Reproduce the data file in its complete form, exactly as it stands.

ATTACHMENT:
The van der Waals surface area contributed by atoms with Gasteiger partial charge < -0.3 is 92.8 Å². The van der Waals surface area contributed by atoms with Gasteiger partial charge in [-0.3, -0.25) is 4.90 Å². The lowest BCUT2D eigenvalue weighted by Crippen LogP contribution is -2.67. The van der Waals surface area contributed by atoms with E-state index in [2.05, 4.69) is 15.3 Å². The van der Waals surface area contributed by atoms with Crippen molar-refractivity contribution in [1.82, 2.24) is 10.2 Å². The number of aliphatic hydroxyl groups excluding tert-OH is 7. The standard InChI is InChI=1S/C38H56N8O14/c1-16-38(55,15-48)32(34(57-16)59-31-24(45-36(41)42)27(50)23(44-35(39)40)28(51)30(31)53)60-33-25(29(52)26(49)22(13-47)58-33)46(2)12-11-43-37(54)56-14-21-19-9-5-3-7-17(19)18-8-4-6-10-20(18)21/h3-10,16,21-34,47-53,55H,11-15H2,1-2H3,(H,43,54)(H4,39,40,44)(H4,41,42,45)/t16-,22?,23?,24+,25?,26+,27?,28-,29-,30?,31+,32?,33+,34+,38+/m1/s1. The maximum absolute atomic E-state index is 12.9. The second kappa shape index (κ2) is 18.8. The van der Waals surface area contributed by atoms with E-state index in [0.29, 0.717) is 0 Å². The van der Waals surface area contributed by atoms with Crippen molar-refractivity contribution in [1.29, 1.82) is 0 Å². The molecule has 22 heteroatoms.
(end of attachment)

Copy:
The van der Waals surface area contributed by atoms with Gasteiger partial charge < -0.3 is 92.8 Å². The van der Waals surface area contributed by atoms with Gasteiger partial charge in [-0.3, -0.25) is 4.90 Å². The lowest BCUT2D eigenvalue weighted by Crippen LogP contribution is -2.67. The van der Waals surface area contributed by atoms with E-state index in [2.05, 4.69) is 15.3 Å². The van der Waals surface area contributed by atoms with Crippen molar-refractivity contribution in [1.82, 2.24) is 10.2 Å². The number of aliphatic hydroxyl groups excluding tert-OH is 7. The standard InChI is InChI=1S/C38H56N8O14/c1-16-38(55,15-48)32(34(57-16)59-31-24(45-36(41)42)27(50)23(44-35(39)40)28(51)30(31)53)60-33-25(29(52)26(49)22(13-47)58-33)46(2)12-11-43-37(54)56-14-21-19-9-5-3-7-17(19)18-8-4-6-10-20(18)21/h3-10,16,21-34,47-53,55H,11-15H2,1-2H3,(H,43,54)(H4,39,40,44)(H4,41,42,45)/t16-,22?,23?,24+,25?,26+,27?,28-,29-,30?,31+,32?,33+,34+,38+/m1/s1. The maximum absolute atomic E-state index is 12.9. The second kappa shape index (κ2) is 18.8. The van der Waals surface area contributed by atoms with E-state index in [0.29, 0.717) is 0 Å². The van der Waals surface area contributed by atoms with Crippen molar-refractivity contribution in [1.29, 1.82) is 0 Å². The molecule has 22 heteroatoms.